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New Campaign Presses RBC, Other Canadian Banks to Drop Fossil Investments [How-to Guide]

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  • Feb 3, 2021

Photos courtesy of Fossil Banks: No Thanks

A series of socially-distanced demonstrations across Canada last Friday kicked off a national campaign to press the Royal Bank of Canada and other big banks to stop investing in fossil fuel projects and respect Indigenous rights.

The Fossil Banks: No Thanks campaign is focused on the C$178 billion in fossil fuel investments the RBC has approved since the Paris Agreement was adopted in 2015, ” the most of any other Canadian bank, and fifth in the world,” Radio Canada International reports. Campaigners say the country’s five biggest banks have poured $610 billion into fossil projects since 2016, pointing to the dollars flowing to the Coastal GasLink, Line 3, and Dakota Access pipelines.

In Toronto, protesters posted an “eviction notice” that charged Scotiabank with pumping more than $92 billion into fossil fuels over the last five years. In Montreal, a protester dressed up as the RBC mascot, with Extinction Rébellion Montréal spokesperson Sepideh Anvar explaining that “the lion is used to clean up the bank’s image at the same time as animals are hard hit by the banks’ financing of the fossil fuel industry and its effects on the environment,” RCI writes.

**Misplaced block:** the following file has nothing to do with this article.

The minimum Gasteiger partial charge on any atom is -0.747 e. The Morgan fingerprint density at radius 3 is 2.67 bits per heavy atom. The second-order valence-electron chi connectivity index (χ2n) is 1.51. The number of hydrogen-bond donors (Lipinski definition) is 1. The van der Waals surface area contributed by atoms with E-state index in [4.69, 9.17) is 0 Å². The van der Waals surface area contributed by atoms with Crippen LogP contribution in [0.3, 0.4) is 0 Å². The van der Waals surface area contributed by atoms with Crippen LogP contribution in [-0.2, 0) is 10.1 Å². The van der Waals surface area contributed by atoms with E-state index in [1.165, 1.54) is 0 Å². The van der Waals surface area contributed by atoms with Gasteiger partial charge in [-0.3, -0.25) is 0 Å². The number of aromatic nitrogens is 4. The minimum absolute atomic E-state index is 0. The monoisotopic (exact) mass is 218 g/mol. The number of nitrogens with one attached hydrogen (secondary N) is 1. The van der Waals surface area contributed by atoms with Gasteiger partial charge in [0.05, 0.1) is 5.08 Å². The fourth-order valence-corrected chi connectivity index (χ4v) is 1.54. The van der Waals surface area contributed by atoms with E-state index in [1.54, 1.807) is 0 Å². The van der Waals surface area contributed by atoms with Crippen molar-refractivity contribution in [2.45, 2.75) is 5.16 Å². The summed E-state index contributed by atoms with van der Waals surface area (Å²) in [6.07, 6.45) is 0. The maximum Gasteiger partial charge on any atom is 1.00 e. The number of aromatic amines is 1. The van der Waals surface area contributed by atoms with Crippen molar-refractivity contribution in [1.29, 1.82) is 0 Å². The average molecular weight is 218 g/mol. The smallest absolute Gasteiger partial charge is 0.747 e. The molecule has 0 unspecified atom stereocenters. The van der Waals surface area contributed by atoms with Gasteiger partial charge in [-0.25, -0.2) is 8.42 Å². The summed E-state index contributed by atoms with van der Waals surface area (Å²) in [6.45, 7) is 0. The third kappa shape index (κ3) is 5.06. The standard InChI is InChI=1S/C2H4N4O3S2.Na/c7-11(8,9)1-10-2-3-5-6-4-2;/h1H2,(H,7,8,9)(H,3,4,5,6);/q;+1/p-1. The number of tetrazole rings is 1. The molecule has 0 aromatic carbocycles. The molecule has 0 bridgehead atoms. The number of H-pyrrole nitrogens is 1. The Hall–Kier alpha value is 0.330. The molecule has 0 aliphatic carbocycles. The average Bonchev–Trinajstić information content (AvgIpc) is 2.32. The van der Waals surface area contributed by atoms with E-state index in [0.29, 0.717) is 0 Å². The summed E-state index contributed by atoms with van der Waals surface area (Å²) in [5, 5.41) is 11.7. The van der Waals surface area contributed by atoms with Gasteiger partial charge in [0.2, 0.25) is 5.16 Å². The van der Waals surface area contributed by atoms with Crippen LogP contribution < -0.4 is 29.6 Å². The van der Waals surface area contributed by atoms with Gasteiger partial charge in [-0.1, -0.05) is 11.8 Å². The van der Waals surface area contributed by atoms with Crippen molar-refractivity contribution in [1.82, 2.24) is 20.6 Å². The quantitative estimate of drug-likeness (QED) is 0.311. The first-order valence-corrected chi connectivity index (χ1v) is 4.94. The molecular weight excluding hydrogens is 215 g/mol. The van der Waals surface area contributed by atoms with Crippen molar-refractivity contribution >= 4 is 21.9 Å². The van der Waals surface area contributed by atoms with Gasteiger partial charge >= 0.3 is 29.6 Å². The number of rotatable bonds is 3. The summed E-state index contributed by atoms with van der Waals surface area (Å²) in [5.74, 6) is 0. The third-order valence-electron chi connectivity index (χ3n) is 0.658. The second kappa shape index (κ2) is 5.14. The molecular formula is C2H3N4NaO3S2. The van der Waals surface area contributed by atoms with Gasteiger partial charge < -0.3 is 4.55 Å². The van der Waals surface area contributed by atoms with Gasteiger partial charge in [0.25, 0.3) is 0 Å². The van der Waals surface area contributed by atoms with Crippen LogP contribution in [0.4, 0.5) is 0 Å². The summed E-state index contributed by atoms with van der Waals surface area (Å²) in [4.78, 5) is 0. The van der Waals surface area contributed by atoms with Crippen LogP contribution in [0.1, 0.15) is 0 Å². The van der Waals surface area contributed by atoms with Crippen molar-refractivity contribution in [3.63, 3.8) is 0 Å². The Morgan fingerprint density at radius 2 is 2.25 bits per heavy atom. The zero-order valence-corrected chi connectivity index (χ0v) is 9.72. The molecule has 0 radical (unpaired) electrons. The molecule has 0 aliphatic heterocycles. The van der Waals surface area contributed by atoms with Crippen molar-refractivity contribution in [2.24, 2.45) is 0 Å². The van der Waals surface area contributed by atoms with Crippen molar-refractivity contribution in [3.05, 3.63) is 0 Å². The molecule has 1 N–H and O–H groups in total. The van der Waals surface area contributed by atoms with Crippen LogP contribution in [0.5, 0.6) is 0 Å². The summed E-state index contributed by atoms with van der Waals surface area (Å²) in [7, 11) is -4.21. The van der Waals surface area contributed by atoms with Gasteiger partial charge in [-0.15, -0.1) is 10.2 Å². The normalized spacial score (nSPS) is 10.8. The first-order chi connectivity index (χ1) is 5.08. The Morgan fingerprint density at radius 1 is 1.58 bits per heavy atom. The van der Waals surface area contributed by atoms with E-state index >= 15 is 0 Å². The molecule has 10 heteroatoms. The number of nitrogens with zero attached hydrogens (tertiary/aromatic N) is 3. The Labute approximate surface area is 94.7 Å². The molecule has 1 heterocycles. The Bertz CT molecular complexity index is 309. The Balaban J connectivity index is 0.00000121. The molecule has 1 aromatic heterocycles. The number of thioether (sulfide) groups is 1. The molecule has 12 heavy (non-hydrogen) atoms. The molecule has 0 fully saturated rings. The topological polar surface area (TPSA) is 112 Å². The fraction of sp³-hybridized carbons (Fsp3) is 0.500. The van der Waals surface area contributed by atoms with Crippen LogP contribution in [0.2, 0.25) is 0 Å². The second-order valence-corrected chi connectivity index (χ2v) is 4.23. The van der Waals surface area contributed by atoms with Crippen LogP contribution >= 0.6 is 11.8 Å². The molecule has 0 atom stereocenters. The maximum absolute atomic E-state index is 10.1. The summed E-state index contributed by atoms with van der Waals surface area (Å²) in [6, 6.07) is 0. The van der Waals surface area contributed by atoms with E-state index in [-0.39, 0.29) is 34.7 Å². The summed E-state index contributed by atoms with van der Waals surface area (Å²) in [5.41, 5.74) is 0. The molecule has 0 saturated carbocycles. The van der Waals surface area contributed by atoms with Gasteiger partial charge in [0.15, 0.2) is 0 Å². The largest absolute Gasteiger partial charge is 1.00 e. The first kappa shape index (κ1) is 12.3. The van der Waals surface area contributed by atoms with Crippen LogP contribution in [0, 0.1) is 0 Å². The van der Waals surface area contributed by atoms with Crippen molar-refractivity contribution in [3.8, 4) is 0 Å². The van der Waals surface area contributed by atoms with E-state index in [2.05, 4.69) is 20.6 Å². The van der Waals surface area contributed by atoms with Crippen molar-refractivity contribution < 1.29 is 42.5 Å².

Photos courtesy of Fossil Banks: No Thanks

“Demonstrations in front of several bank branches and other locations across the country were small as protesters sought to comply with pandemic restrictions,” the news story adds. “The campaign also involves online actions, postering, and people contacting their banks to say they will withdraw their business unless changes are made.”

In an opinion piece for the Toronto Star, For Our Kids member and Engagement Organizing author Matt Price recalls his mom helping him open his first bank account at the RBC. [Same here—at the branch at the corner of Queen Mary and Westbury in Montreal—Ed.] “But when we recently helped our son open his first account recently, things were different,” Price writes. “We did it at a credit union instead, and made sure he knew we were doing this because the big banks were undermining his future by pouring hundreds of billions into fossil fuels.”

The reality is that “our seemingly boring Canadian banks are among the biggest funders of fossil fuels in the world,” he adds, with money flowing into the three pipelines along with fossil projects in Suriname, the Permian Basin in Texas, Argentina, Norway, and the UK.

“In sum, our banks are pouring gasoline on the climate crisis, putting our kids at risk,” Price says. “As parents, we need to tell them to stop, or at the very least not enable their bad behaviour by giving them our business and our money.”

Following up on the protest day, Below 2°C publisher Rolly Montpellier is out with a detailed how-to guide for anyone interested in moving their money out of one of the big banks. It includes sample letters to the five banks and a four-step guide to finding and moving to a new institution with a lower carbon footprint.

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